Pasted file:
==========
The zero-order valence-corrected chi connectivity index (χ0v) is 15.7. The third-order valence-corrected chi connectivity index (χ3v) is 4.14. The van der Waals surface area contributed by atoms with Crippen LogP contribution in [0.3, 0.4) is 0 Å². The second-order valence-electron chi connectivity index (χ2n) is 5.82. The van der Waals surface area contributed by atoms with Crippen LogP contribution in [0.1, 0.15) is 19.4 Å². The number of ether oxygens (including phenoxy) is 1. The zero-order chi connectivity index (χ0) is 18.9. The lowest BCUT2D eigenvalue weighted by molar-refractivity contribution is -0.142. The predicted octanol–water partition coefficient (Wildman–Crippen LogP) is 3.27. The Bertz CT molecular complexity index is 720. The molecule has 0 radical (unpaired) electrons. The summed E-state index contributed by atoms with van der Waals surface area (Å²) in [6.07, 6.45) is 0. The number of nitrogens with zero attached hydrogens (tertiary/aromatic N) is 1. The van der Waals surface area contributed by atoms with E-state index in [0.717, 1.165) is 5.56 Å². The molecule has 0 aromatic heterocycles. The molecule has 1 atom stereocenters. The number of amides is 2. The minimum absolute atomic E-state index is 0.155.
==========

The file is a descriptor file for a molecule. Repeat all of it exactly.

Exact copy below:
The zero-order valence-corrected chi connectivity index (χ0v) is 15.7. The third-order valence-corrected chi connectivity index (χ3v) is 4.14. The van der Waals surface area contributed by atoms with Crippen LogP contribution in [0.3, 0.4) is 0 Å². The second-order valence-electron chi connectivity index (χ2n) is 5.82. The van der Waals surface area contributed by atoms with Crippen LogP contribution in [0.1, 0.15) is 19.4 Å². The number of ether oxygens (including phenoxy) is 1. The zero-order chi connectivity index (χ0) is 18.9. The lowest BCUT2D eigenvalue weighted by molar-refractivity contribution is -0.142. The predicted octanol–water partition coefficient (Wildman–Crippen LogP) is 3.27. The Bertz CT molecular complexity index is 720. The molecule has 0 radical (unpaired) electrons. The summed E-state index contributed by atoms with van der Waals surface area (Å²) in [6.07, 6.45) is 0. The number of nitrogens with zero attached hydrogens (tertiary/aromatic N) is 1. The van der Waals surface area contributed by atoms with E-state index in [0.717, 1.165) is 5.56 Å². The molecule has 0 aromatic heterocycles. The molecule has 1 atom stereocenters. The number of amides is 2. The minimum absolute atomic E-state index is 0.155.